# Existence of Periodic Solution for a Nonlinear Fractional Differential Equation

- Mohammed Belmekki
^{1}, - JuanJ Nieto
^{2}and - Rosana Rodríguez-López
^{2}Email author

**2009**:324561

**DOI: **10.1155/2009/324561

© Mohammed Belmekki et al. 2009

**Received: **2 February 2009

**Accepted: **4 June 2009

**Published: **14 July 2009

## Abstract

We study the existence of solutions for a class of fractional differential equations. Due to the singularity of the possible solutions, we introduce a new and proper concept of periodic boundary value conditions. We present Green's function and give some existence results for the linear case and then we study the nonlinear problem.

## 1. Introduction

Fractional calculus is a generalization of ordinary differentiation and integration to arbitrary noninteger order. The subject is as old as the differential calculus, and goes back to time when Leibnitz and Newton invented differential calculus. The idea of fractional calculus has been a subject of interest not only among mathematicians but also among physicists and engineers. See, for instance, [1–6].

Fractional-order models are more accurate than integer-order models, that is, there are more degrees of freedom in the fractional-order models. Furthermore, fractional derivatives provide an excellent instrument for the description of memory and hereditary properties of various materials and processes due to the existence of a "memory" term in a model. This memory term insures the history and its impact to the present and future. For more details, see [7].

Fractional calculus appears in rheology, viscoelasticity, electrochemistry, electromagnetism, and so forth. For details, see the monographs of Kilbas et al. [8], Kiryakova [9], Miller and Ross [10], Podlubny [11], Oldham and Spanier [12], and Samko et al. [13], and the papers of Diethelm et al. [14–16], Mainardi [17], Metzler et al. [18], Podlubny et al. [19], and the references therein. For some recent advances on fractional calculus and differential equations, see [1, 3, 20–24].

where is the standard Riemann-Liouville fractional derivative, is continuous, and .

This paper is organized as follows. in Section 2 we recall some definitions of fractional integral and derivative and related basic properties which will be used in the sequel. In Section 3, we deal with the linear case where is a continuous function. Section 4 is devoted to the nonlinear case.

## 2. Preliminary Results

In this section, we introduce notations, definitions, and preliminary facts which are used throughout this paper.

Let the Banach space of all continuous real functions defined on with the norm Define for , . Let , be the space of all functions such that which turn out to be a Banach space when endowed with the norm

By we denote the space of all real functions defined on which are Lebesgue integrable.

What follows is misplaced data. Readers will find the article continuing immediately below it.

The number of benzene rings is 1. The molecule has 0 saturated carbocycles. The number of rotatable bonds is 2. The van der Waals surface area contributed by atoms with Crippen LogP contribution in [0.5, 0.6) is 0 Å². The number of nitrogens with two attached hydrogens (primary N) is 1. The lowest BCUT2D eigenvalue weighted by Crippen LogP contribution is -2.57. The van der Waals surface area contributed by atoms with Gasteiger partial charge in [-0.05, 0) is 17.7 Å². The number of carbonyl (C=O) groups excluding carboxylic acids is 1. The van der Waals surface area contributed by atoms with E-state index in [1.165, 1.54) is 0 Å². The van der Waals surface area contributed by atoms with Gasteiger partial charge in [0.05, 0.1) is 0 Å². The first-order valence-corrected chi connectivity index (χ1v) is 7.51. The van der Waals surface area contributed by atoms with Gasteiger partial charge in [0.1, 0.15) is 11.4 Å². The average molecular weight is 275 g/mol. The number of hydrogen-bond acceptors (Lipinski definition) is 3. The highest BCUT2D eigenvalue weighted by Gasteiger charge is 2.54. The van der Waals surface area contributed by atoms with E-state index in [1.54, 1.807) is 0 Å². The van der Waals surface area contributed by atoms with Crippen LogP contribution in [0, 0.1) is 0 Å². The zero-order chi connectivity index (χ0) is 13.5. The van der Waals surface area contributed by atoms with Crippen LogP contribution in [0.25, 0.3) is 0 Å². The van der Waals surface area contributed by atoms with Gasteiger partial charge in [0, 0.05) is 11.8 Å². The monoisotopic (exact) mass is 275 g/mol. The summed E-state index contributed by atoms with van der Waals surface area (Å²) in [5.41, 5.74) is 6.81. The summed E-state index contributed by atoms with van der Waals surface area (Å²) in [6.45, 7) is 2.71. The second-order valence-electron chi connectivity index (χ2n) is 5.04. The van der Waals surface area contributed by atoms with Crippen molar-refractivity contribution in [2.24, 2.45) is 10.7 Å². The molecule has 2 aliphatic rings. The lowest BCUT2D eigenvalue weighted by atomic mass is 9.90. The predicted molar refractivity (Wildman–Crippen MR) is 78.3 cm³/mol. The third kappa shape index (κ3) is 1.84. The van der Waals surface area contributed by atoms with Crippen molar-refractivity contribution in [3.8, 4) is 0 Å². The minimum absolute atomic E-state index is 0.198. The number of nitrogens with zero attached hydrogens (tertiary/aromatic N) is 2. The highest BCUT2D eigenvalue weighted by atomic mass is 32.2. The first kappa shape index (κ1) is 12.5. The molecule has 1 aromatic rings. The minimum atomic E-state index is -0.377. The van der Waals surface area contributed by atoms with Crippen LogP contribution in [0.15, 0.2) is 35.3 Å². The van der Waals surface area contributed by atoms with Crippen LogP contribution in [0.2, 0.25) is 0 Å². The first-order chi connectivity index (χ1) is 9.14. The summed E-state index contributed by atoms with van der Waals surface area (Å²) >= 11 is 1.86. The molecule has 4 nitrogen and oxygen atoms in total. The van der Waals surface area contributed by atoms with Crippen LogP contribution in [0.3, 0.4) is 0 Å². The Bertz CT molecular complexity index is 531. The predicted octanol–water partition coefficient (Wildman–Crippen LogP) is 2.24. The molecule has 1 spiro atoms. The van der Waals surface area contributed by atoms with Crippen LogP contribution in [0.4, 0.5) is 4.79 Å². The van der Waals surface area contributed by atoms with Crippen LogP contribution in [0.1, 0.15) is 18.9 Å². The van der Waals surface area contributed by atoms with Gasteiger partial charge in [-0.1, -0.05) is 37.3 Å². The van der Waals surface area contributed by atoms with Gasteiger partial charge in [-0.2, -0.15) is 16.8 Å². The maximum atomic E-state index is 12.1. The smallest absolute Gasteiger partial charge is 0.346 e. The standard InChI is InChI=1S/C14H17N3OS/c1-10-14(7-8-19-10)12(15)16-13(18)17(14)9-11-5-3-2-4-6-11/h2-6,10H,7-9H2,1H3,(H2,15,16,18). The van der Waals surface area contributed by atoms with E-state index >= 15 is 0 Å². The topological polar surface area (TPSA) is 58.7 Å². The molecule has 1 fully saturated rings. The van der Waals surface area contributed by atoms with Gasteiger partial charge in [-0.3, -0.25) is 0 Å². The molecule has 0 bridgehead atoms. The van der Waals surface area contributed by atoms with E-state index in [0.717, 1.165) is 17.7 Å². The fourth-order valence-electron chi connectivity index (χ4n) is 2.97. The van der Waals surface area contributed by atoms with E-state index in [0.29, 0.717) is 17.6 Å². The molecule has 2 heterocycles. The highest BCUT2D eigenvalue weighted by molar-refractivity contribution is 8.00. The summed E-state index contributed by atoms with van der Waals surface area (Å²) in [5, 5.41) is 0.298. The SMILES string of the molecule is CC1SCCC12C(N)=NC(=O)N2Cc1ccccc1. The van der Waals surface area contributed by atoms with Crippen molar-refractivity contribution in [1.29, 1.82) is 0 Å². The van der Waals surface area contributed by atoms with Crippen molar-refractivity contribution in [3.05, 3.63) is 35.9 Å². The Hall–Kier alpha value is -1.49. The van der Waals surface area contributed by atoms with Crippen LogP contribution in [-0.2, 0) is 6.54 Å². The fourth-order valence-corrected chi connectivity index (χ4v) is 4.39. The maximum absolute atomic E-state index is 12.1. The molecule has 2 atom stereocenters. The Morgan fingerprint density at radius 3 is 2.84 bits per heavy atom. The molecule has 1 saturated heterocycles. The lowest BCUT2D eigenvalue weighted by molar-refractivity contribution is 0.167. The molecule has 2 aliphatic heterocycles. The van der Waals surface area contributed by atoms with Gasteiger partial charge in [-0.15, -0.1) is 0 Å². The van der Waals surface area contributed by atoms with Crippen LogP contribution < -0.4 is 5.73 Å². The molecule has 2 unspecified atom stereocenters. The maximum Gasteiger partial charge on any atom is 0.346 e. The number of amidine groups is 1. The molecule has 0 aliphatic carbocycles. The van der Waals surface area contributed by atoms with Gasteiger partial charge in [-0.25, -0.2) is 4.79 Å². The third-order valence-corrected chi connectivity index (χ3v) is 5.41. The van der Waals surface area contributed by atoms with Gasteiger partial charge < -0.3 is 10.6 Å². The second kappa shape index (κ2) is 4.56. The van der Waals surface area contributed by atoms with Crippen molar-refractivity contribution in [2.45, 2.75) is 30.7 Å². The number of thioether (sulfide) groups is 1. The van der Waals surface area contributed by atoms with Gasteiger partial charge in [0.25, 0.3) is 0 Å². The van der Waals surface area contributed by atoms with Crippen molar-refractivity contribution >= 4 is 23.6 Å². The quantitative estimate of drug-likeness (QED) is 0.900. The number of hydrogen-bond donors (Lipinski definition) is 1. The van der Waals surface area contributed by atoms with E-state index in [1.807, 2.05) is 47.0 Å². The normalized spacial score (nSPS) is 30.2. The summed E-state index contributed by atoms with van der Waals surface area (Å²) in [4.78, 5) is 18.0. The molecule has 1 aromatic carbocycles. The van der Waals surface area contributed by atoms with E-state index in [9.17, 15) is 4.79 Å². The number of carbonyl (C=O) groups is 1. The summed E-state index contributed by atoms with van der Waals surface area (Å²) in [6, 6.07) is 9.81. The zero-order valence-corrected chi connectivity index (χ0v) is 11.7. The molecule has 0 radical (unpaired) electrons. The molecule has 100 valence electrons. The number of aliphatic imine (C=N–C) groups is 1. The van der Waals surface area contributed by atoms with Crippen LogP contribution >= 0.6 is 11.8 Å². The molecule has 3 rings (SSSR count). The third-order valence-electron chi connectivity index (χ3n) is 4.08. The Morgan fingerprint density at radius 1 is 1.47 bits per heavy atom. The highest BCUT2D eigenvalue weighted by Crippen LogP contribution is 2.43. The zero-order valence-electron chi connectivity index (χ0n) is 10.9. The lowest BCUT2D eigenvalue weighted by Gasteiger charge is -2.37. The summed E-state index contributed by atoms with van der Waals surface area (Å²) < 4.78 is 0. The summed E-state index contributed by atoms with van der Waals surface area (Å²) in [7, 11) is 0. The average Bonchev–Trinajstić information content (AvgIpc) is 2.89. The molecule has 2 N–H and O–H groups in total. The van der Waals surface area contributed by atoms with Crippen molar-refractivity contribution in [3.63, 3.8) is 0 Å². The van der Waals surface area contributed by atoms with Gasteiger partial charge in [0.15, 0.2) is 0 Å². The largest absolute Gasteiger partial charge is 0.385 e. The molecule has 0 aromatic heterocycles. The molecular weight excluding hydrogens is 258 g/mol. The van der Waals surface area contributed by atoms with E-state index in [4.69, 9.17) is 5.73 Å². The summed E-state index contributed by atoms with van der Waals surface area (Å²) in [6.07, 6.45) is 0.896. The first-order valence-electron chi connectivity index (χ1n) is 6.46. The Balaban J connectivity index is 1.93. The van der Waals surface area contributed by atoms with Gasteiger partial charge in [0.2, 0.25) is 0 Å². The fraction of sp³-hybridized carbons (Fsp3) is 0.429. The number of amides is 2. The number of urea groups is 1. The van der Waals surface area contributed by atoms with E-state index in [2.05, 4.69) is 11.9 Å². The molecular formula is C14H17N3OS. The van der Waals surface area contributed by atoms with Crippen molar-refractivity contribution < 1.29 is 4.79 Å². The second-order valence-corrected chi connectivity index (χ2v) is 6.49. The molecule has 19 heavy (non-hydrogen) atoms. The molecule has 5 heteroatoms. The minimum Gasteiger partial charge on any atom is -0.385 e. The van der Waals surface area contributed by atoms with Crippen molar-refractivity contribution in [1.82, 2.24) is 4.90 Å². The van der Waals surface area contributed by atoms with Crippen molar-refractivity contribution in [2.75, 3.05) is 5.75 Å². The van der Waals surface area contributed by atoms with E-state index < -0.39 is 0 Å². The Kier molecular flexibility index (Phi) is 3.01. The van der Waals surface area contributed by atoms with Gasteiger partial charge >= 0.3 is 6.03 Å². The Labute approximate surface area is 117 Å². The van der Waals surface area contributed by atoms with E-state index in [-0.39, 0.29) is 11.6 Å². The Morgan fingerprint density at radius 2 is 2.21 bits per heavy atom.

Definition 2.1 (see [11, 13]).

provided the right side is pointwise defined on , and where is the gamma function.

For instance, exists for all , when ; note also that when , then and moreover

Let , if with , then , with If , then is bounded at the origin, whereas if with , then we may expect to be unbounded at the origin.

Recall that the law of composition holds for all

Definition 2.2 (see [11, 13]).

Lemma 2.3.

From this lemma we deduce the following law of composition.

Proposition 2.4.

## 3. Linear Problem

where , and is a continuous function.

Note that and . However, since has a singularity at for

that leads to the following.

Theorem 3.1.

since the series representing is absolutely convergent.

Using the change of variable

we get

Thus we have the following result.

Theorem 3.2.

which is precisely Green's function for the periodic boundary value problem considered in [25, 26].

## 4. Nonlinear Problem

In this section we will be concerned with the existence and uniqueness of solution to the nonlinear problem (1.1)–(3.4). To this end, we need the following fixed point theorem of Schaeffer.

Theorem 4.1.

Assume to be a normed linear space, and let operator be compact. Then either

(i)the operator has a fixed point in , or

where is Green's function defined in Theorem 3.2.

Then the problem (1.1)–(3.4) has solutions if and only if the operator equation has fixed points.

Lemma 4.2.

Suppose that the following hold:

Then the operator is well defined, continuous, and compact.

and its limit as is zero. Note that is bounded above by .

Then is equicontinuous in the space , where , for .

As a consequence of (i) and (ii), is a bounded and equicontinuous set in the space .

which means that , which proves that is compact.

Theorem 4.3.

Assume that (4.3) and (4.4) hold. Then the problem (1.1)–(3.4) has at least one solution in

Proof.

which implies that the set is bounded independently of . Using Lemma 4.2 and Theorem 4.1, we obtain that the operator has at least a fixed point.

Remark 4.4.

In Lemma 4.2, condition (4.3) is used to prove that the operator is continuous. Hence, in Lemma 4.2 and, in consequence, in Theorem 4.3, we can assume the weaker condition.

instead of (4.3).

However, to prove the existence and uniqueness of solution given in the following theorem, we need to assume the Lipschitzian character of (condition (4.3).

Theorem 4.5.

Proof.

We use the Banach contraction principle to prove that the operator has a unique fixed point.

Using the calculus in (b) Lemma 4.2, is a contraction by condition (4.32). As a consequence of Banach fixed point theorem, we deduce that has a unique fixed point which gives rise to a unique solution of problem (1.1)–(3.4).

Remark 4.6.

## Declarations

### Acknowledgment

The research of J. J. Nieto and R. Rodríguez-López has been partially supported by Ministerio de Educacion y Ciencia and FEDER, project MTM2007-61724, and by Xunta de Galicia and FEDER, project PGIDIT06PXIB207023PR.

## Authors’ Affiliations

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